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Teyla cannot believe that this is happening to her. Cannot believe that she has been so foolish as to be caught by the Wraith's culling beam: cannot believe (but must accept) that the timeless limbo of dematerialisation has ended with Teyla and Rodney sharing a body.

It's Rodney's body that they're sharing: Teyla feels sick, not because it is Rodney or a man or even another person but simply because the tension, the slackness, the heavy sluggishness of this body brings to mind (her mind) the aftermath of illness.

--Doctor McKay, Teyla says. --Doctor McKay, all will be well. Breathe slowly, on my count.

Rodney is not listening to her. He is expostulating, and now she feels his complaint for what it is: a way of relieving the terrible tension within him, the angry anxiety, the fear.

"Who would have thought this would be one of the side-effects?" says Doctor Zelenka defensively.

"So instead of waiting to understand what it was you were doing, you just sort of mashed on the keyboard hoping something would happen!" rages Rodney.

Teyla curls in on herself, there in the secret underside of Rodney's mind, and listens and learns.

"He just looks crazy," says Colonel Sheppard to Carson, not caring whether Rodney can hear him: and Teyla feels Rodney's heart flinch and falter as if it's her own. This is important, thinks Teyla.

Elizabeth sends Rodney to his quarters, and Teyla is glad because Rodney's interactions exhaust her. But life is seldom simple, and Rodney meets Katie Brown in the corridor. As he stammers through their conversation, Teyla learns something else about Rodney.

"Forgive me, Rodney," Teyla ventures, once they are alone again, "but this is the woman for whom you have affection?"

"Yes, yes it is," says Rodney aloud, indignant.

"Perhaps I may be of assistance to you," offers Teyla.

"Excuse me?" She can feel his chest tighten, his pulse quicken. This is secret: this is dangerous.

"It seems to me, Rodney, as your friend, that you do not know your own heart," she says, trying to breathe -- to make him breathe -- more deeply, more slowly.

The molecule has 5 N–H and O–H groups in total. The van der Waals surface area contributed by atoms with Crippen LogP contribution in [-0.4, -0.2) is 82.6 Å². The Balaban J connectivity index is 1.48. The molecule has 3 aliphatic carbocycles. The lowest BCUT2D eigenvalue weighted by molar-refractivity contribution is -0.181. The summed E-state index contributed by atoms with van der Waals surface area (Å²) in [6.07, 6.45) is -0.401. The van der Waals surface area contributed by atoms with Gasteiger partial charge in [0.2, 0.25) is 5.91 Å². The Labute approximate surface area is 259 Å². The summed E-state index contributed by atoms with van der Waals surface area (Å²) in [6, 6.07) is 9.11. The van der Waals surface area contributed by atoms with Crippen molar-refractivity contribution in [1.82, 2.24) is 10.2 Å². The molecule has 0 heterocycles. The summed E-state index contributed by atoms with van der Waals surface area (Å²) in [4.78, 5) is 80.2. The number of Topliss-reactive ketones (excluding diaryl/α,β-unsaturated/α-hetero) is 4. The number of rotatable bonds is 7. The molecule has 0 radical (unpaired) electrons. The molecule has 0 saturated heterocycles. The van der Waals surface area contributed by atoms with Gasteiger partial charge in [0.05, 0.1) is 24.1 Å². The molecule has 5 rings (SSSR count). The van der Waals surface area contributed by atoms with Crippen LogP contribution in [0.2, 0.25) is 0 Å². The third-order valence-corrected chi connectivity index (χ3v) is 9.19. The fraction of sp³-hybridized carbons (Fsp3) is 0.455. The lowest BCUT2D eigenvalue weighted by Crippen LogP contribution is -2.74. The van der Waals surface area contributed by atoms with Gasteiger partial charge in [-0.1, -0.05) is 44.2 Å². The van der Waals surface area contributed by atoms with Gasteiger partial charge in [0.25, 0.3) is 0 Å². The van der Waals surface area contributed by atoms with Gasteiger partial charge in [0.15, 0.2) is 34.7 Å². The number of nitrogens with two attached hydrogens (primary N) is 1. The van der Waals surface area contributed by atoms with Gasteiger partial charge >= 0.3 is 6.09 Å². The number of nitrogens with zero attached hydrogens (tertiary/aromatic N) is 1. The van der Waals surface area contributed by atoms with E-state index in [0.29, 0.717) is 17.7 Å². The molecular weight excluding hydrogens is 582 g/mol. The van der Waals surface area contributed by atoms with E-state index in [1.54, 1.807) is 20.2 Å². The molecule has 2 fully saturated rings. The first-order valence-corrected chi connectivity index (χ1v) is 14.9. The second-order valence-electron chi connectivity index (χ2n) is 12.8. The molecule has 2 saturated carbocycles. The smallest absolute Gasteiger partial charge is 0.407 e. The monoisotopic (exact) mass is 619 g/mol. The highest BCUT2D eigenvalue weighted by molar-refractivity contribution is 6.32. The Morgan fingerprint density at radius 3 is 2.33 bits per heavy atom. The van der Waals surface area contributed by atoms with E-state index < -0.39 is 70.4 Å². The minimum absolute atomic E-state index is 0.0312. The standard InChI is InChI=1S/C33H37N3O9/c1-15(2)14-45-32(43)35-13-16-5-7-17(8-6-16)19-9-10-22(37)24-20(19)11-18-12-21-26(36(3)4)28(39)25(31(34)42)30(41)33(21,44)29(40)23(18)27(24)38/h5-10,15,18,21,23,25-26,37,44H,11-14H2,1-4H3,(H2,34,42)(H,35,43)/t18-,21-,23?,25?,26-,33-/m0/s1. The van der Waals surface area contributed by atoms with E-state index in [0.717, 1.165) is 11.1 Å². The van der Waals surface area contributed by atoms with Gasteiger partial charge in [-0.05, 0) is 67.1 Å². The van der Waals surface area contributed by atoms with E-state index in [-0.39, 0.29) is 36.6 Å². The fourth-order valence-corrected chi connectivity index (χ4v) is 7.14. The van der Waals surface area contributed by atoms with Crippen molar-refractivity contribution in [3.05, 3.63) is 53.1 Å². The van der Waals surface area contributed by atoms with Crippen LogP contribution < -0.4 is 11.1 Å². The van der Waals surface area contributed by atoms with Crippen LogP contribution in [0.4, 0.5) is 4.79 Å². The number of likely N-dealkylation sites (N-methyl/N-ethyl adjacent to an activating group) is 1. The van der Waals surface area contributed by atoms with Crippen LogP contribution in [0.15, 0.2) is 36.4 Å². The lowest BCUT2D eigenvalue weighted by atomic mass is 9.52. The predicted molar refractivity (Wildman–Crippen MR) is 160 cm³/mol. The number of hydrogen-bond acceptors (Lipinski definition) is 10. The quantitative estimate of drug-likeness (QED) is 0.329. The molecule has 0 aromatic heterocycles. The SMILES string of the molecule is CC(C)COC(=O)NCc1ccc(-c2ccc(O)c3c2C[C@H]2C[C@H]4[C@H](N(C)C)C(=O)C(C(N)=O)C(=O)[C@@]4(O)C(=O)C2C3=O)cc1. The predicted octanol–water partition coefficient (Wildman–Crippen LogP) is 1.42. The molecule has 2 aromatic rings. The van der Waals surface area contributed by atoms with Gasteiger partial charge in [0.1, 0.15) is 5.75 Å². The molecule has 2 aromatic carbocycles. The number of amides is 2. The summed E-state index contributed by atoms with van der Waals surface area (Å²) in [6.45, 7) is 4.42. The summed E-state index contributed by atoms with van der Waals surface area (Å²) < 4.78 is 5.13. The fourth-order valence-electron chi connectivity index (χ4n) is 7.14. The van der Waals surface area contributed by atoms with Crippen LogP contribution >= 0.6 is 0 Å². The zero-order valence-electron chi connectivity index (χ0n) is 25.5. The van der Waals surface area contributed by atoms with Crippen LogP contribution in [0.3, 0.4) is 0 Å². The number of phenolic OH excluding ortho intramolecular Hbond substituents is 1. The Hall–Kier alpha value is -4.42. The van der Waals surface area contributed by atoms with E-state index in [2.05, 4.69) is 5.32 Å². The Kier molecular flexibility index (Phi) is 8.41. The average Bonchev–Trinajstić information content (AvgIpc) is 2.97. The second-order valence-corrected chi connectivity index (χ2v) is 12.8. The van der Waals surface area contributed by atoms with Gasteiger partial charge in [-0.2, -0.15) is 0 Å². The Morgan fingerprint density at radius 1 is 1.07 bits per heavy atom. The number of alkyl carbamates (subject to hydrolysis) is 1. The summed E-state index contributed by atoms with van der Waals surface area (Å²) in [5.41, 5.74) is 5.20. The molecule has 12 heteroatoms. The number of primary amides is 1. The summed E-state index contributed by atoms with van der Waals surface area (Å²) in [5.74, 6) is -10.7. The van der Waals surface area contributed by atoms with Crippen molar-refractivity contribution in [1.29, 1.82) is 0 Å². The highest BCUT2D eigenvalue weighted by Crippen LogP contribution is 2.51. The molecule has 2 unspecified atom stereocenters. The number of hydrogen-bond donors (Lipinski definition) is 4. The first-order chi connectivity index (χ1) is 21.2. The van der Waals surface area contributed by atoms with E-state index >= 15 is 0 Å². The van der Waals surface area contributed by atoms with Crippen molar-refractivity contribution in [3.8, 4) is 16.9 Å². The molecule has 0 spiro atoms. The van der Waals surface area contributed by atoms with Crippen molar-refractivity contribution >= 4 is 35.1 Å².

His will is stronger than hers: it is his body, and she has no right here, no matter that her intentions are good. "This is hell!" he cries out to the empty corridor. "This is my own personal hell!"

Teyla can say no more. She sinks guiltily down into the busy darkness of Rodney's thoughts.


This is his own personal hell. Not that Teyla's fighting him: not that her presence hurts him. (Actually, it's remarkably soothing to have her there at the edge of his consciousness: like a cat curled asleep beside him.) Not that he'd wish her trapped in the dematerialisation machine-- even if it's strictly temporary, because once he's feeling more like himself he'll figure out how to get her out of there, and out of his head. But though Teyla says very little, Rodney can hear what she doesn't say with annoying clarity. It's not like reading her mind: no, it's more like the way she sometimes looks at him, or at Sheppard, and says more with silence than most people (okay, he himself) manage with words.

And he's got to admit that she's probably right about Katie. But there is no way he's admitting it out loud. He's not even going to think about it. Not thinking about it. He's thinking about -- yes! He's thinking about how pretty Katie looks in her strappy sandals and her floaty skirt. How feminine and delicate she is, and how that's something he's always found attractive, even if he also --

Not thinking about it.

The swell of Katie's breasts under her shirt, the way her small hand wraps around the stem of her wineglass, the fact that it's good wine even if he'd be happier with a bottle of beer on the pier ... well, not happier. Not exactly.